Conclusion

Automating your VMware Tools and VM Compatibility upgrades do not need to be hard, we have quite a few ways to help you with this and help this blog has helped educate you on some additional methods. For more information on Automating your vSphere Upgrade be sure to check out the full series here.

 Article: https://blogs.vmware.com/vsphere/2018/09/automating-upgrade-of-vmware-tools-and-vmware-compatibility.html

 Date: 2018-10-29

Blog: vSphere Upgrade Series Part 4: Upgrading VMware Tools and VM Compatibility

vSphere Upgrade Series Part 4: Upgrading VMware Tools and VM Compatibility

 

Welcome back to the vSphere Upgrade Blog for the next piece of our Upgrade Journey. We began in Part 1 of this blog series by reviewing our prerequisites & compatibility, gathering our data. In Part 2 we upgraded vCenter Server & migrated VUM from vSphere 6.0 Update3 to 6.7. Part 3 guided us through preparing vSphere Update Manager (VUM) by creating an Upgrade Baseline and using that baseline to remediate our vSphere 6.0 Update 3 ESXi hosts to vSphere 6.7.

In part 4 of the vSphere Upgrade Series we will cover Upgrading VMware Tools and VM Compatibility.

VMware Tools and Virtual Machine Compatibility comes in at Step 4 when upgrading a vSphere environment. Although both of these components hold much value for virtual machines (VM) when upgraded, caution should always be at the forefront of upgrading the VM Compatibility version. I mention caution because upgrading the VM Compatibility version may not always be necessary to perform unless specific features are needed.

Upgrading VMware Tools

Let’s start with VMware Tools. VMware Tools is a set of services and modules that enable several features in VMware products for better management of, and seamless user interactions with, guests operating systems. Although a guest operating system can run without VMware Tools, we suggest to always run the latest version of VMware Tools in your guest operating systems to access the latest features and updates.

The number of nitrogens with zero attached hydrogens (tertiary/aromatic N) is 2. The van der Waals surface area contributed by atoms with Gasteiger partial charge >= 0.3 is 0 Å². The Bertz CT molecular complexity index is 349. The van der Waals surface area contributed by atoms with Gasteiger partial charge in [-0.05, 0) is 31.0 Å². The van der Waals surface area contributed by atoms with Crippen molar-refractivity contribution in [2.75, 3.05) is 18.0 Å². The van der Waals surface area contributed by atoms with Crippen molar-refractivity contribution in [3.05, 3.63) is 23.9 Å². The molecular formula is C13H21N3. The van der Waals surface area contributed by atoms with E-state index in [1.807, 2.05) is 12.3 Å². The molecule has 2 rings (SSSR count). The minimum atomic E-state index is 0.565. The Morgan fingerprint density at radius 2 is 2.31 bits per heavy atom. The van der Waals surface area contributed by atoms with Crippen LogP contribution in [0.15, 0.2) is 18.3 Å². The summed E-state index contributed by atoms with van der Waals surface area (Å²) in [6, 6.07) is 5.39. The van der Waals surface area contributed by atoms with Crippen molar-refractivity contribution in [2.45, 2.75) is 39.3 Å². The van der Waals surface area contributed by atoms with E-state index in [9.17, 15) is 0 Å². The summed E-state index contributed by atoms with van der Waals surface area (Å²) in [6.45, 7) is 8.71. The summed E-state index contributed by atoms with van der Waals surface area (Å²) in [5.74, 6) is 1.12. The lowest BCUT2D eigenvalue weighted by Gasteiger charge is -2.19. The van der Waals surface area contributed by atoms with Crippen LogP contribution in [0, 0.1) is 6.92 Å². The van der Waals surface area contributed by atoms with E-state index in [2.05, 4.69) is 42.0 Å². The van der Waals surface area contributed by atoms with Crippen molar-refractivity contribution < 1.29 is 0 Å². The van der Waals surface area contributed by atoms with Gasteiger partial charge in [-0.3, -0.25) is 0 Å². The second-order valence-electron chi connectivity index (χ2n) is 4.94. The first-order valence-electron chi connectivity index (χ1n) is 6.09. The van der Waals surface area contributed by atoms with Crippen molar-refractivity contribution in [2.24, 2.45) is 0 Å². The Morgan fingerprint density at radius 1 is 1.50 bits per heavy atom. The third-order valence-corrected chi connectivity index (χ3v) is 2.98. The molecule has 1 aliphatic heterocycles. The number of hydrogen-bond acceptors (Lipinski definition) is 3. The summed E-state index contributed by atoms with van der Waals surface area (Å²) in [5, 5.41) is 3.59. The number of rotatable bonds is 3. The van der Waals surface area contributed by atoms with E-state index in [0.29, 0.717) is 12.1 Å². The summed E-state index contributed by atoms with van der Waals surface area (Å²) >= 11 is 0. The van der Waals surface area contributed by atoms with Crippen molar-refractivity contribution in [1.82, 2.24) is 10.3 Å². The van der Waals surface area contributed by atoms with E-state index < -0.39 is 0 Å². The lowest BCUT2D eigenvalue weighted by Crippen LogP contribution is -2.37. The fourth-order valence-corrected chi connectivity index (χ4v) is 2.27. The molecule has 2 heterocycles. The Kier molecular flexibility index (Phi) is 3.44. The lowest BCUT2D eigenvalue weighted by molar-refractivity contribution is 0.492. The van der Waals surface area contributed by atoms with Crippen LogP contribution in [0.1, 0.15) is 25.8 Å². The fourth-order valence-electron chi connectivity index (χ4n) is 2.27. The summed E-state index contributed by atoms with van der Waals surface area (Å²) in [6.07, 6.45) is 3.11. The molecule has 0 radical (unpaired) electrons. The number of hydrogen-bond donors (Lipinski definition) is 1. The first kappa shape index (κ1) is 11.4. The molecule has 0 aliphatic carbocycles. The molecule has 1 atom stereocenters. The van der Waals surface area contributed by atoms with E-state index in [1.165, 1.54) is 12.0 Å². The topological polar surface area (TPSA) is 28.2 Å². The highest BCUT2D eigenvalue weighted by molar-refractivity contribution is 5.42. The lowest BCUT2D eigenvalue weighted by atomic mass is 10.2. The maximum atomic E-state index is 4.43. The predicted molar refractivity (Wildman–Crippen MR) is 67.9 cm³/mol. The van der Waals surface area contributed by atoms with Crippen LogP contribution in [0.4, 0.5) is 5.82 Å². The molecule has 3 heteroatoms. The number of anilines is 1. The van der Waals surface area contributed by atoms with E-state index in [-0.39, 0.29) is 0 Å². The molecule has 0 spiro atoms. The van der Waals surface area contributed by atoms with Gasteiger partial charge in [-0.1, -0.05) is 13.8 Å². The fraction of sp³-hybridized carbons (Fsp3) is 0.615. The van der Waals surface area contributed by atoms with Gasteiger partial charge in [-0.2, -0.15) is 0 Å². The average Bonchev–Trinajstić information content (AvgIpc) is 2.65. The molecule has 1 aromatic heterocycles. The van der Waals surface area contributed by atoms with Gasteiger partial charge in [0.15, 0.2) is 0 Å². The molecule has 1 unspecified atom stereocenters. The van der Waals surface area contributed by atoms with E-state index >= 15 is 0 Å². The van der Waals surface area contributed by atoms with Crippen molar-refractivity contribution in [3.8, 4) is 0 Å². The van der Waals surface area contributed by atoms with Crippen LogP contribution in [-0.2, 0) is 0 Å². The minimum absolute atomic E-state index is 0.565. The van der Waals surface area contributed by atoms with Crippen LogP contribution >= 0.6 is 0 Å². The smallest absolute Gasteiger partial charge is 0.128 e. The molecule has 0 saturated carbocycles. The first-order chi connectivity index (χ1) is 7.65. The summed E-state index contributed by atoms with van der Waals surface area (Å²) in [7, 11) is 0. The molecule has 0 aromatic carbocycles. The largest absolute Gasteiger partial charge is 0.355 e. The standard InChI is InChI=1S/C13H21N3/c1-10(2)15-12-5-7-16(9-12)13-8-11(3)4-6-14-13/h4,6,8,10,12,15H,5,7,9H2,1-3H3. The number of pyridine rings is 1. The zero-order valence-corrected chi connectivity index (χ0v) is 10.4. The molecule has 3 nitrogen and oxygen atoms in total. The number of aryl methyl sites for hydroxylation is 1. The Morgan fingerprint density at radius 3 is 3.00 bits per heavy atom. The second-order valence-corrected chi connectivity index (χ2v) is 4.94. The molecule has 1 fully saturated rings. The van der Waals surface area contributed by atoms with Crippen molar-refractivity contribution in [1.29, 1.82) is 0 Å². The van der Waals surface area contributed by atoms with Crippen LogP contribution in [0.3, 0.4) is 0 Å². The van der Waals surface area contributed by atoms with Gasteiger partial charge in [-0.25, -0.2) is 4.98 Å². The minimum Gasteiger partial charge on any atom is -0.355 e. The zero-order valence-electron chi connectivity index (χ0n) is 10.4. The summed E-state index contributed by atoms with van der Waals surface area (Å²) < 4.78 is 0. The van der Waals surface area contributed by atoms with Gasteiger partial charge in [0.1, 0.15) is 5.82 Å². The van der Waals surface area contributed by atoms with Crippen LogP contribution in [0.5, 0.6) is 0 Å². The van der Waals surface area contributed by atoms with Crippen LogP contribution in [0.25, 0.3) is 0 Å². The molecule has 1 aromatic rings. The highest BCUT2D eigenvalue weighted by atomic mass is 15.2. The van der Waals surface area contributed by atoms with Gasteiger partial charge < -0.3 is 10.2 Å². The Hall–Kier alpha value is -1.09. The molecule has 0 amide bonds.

VMware Tools can be upgraded manually, via vSphere Update Manager, PowerCLI, or by configuring virtual machines to check and install newer versions of VMware Tools when they reboot. The guest OS checks the version of VMware Tools when you power on a Virtual Machine (VM). The status bar of the VM displays a message when a new version is available.

In my vSphere 6.7 lab environment I will be upgrading VMware Tools on a Windows 2012 server VM via the vSphere Client (HTML5) which is considered a manual upgrade. I will begin by logging into the vSphere Client and check the current version of VMware Tools running on my VM.

Step1: Click on the VM to be upgraded and then from the Summary tab review the version of VMware Tools.

Step 2: Click More info to reveal additional information (optional), then click Upgrade VMware Tools to begin the process

Step 3: Once you click Upgrade VMware Tools, you will be presented with 2 types of upgrades. Choose an upgrade type, click Upgrade to continue. (In my scenario, I have selected an Automatic Upgrade)

  • An Interactive Upgrade allows the disk image for VMware Tools to be mounted to the guest OS. This allows the admin doing the work to console into the VM to run the install wizard.
  • An Automatic Upgrade does what it implies by automatically upgrading VMware Tools without interacting with the guest OS. It also allows the guest OS to reboot automatically if needed.

Step 4: Review the Recent Tasks pane to monitor the VMware Tools upgrade progress

Step 5: Once the upgrade is complete, we verify the upgrade by clicking More info to display VMware Tools’ version & status.

Upgrading VMware Tools with PowerCLI

VMware Tools updates can also be performed via PowerCLI. The cmdlet “Update-Tools” can be used to upgrade the VMware Tools on the specified virtual machine guest OS. VMware Tools must be installed prior to updating it. After VMware Tools is updated, the virtual machine is restarted unless the NoReboot parameter is specified.

An example usage is shown below that can update VMware Tools on a virtual machine specified by its guest operating system.

Example scripts for VMware Tools Management can also be found on our VMware GitHub pages.

Upgrading Virtual Machine Compatibility